4 Things to Consider Before Renting an Office for Your Startup

April 11, 2017

8:30 pm

Moving your startup operations to a physical office can be exciting. After all, it’s an important milestone that will enable you to attract foot traffic, escape the distractions at home, and get closer with your team. But without a strategic approach, it may lead to disastrous financial losses that could strain your company of resources.

Before you commit to signing on the dotted line, try these four cost-effective alternatives before renting a physical office:

Coworking Spaces

Before you rent out an entire office for your company, consider looking for coworking spaces to lower your overhead costs. These are normally used by freelancers, remote workers, and self-employed professionals, but they can also cater to small startup teams.

The advantage of coworking spaces is that you can share equipment, supplies, utilities, and facilities already available. They also give you opportunities to expand your professional network and form beneficial partnerships with other companies. To start looking for coworking spaces, you can refer to platforms like Coworker, ShareDesk, and WeWork.

Virtual Office Services

Sometimes, having a physical office space for your business is all about maintaining a professional image. As you talk to bigger prospects, you might be hesitant to give your home address or phone number whenever they ask for ways to reach you. But rather than leasing an office for face value, you can leverage virtual office services that can provide you with a corporate business address, mail forwarding, and a live receptionist to answer all your phone calls.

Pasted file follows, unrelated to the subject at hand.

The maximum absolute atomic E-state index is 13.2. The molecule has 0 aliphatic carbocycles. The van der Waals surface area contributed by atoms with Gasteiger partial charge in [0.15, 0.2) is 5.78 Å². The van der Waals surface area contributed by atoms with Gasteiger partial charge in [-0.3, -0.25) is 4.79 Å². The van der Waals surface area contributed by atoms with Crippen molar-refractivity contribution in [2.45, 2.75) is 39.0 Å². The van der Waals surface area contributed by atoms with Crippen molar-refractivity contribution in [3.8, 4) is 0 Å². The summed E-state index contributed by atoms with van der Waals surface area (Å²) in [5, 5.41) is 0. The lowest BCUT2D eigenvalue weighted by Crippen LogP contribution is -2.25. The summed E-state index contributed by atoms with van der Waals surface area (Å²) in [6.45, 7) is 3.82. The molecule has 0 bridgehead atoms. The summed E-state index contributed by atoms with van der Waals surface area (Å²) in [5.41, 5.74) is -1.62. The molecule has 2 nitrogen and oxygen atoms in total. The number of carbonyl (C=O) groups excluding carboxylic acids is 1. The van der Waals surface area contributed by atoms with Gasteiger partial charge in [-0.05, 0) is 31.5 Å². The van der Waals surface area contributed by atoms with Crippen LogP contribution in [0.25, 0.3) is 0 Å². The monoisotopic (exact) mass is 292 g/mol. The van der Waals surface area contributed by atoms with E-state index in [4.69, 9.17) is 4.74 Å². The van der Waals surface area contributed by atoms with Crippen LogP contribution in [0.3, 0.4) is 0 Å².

There are currently a number of companies that offer virtual office “packages” for varying budgets. With the help of commercial mailbox services like Mailbox Works, you can also partner with other commercial establishments to help local customers connect with your company. This can be significantly cheaper, but if you want the whole package, you may choose from popular virtual office companies such as Opus Virtual Offices, Regus, and Servcorp.

Business-Grade Project Management

If you’ve been operating your startup through emails or messaging apps alone, then you’re probably eager to rent an actual office as soon as possible. Understandably, dealing with a ton of emails every single day isn’t exactly motivating. It may also be the cause of communication issues between you and your remote employees.

However, moving to an office isn’t the only way to make remote businesses work. There are plenty of online collaboration tools you can use to keep everyone on the same page. Comprehensive platforms like Basecamp and Asana also have intuitive interfaces that require very little training, making it easy to integrate them in your startup without minimal disruptions in productivity.

On-Demand Meeting Spaces

If you have communication issues with employees, partners, and clients, an online conferencing tool like Skype for Business may not be enough. And although informal meetups may suffice if you need to see your team, meeting with potential clients warrants a professional meeting space. This is where on-demand meeting spaces would be a good choice.

For general meeting purposes, you can simply book a coworking space for a few hours or an entire day. But if you prefer something more attractive to prospects, you can use Bizly to book hotels or Breather for more practical meeting rooms.

Learn more about coworking spaces around the country at Tech.Co.


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Vikas Agrawal is a start-up Investor & co-founder of the Infographic design agency Infobrandz that offers creative and premium visual content solutions to medium to large companies. Content created by Infobrandz are loved, shared & can be found all over the internet on high authority platforms like HuffingtonPost, Businessinsider, Forbes , Tech.co & EliteDaily.